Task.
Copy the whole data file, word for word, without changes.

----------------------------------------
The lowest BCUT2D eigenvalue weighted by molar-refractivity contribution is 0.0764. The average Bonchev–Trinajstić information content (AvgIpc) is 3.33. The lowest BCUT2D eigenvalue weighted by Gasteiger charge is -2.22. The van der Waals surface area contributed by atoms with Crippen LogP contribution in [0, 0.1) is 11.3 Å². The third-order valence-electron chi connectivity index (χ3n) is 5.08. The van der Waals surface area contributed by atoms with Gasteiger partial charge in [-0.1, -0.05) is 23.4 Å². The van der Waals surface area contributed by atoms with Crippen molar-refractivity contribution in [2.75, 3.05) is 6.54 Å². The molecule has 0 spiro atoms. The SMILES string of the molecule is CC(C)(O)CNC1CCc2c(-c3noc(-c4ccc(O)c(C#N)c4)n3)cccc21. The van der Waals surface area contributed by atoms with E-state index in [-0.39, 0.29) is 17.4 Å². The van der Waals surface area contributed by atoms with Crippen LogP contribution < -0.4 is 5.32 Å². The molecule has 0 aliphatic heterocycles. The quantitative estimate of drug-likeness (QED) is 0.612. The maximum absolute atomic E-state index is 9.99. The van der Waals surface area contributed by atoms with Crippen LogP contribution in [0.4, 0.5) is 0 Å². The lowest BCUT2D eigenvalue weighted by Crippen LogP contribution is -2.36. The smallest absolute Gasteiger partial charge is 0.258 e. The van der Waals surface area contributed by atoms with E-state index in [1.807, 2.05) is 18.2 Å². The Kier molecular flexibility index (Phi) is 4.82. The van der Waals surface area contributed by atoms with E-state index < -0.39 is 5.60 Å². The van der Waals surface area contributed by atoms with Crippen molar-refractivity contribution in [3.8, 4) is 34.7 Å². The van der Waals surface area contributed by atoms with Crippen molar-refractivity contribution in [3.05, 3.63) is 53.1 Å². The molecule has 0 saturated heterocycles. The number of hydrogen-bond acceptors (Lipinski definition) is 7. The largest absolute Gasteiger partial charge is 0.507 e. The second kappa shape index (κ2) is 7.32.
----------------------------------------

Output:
The lowest BCUT2D eigenvalue weighted by molar-refractivity contribution is 0.0764. The average Bonchev–Trinajstić information content (AvgIpc) is 3.33. The lowest BCUT2D eigenvalue weighted by Gasteiger charge is -2.22. The van der Waals surface area contributed by atoms with Crippen LogP contribution in [0, 0.1) is 11.3 Å². The third-order valence-electron chi connectivity index (χ3n) is 5.08. The van der Waals surface area contributed by atoms with Gasteiger partial charge in [-0.1, -0.05) is 23.4 Å². The van der Waals surface area contributed by atoms with Crippen molar-refractivity contribution in [2.75, 3.05) is 6.54 Å². The molecule has 0 spiro atoms. The SMILES string of the molecule is CC(C)(O)CNC1CCc2c(-c3noc(-c4ccc(O)c(C#N)c4)n3)cccc21. The van der Waals surface area contributed by atoms with E-state index in [-0.39, 0.29) is 17.4 Å². The van der Waals surface area contributed by atoms with Crippen LogP contribution < -0.4 is 5.32 Å². The molecule has 0 aliphatic heterocycles. The quantitative estimate of drug-likeness (QED) is 0.612. The maximum absolute atomic E-state index is 9.99. The van der Waals surface area contributed by atoms with Crippen LogP contribution in [0.4, 0.5) is 0 Å². The lowest BCUT2D eigenvalue weighted by Crippen LogP contribution is -2.36. The smallest absolute Gasteiger partial charge is 0.258 e. The van der Waals surface area contributed by atoms with E-state index in [1.807, 2.05) is 18.2 Å². The Kier molecular flexibility index (Phi) is 4.82. The van der Waals surface area contributed by atoms with E-state index < -0.39 is 5.60 Å². The van der Waals surface area contributed by atoms with Crippen molar-refractivity contribution in [3.8, 4) is 34.7 Å². The van der Waals surface area contributed by atoms with Crippen molar-refractivity contribution in [3.05, 3.63) is 53.1 Å². The molecule has 0 saturated heterocycles. The number of hydrogen-bond acceptors (Lipinski definition) is 7. The largest absolute Gasteiger partial charge is 0.507 e. The second kappa shape index (κ2) is 7.32.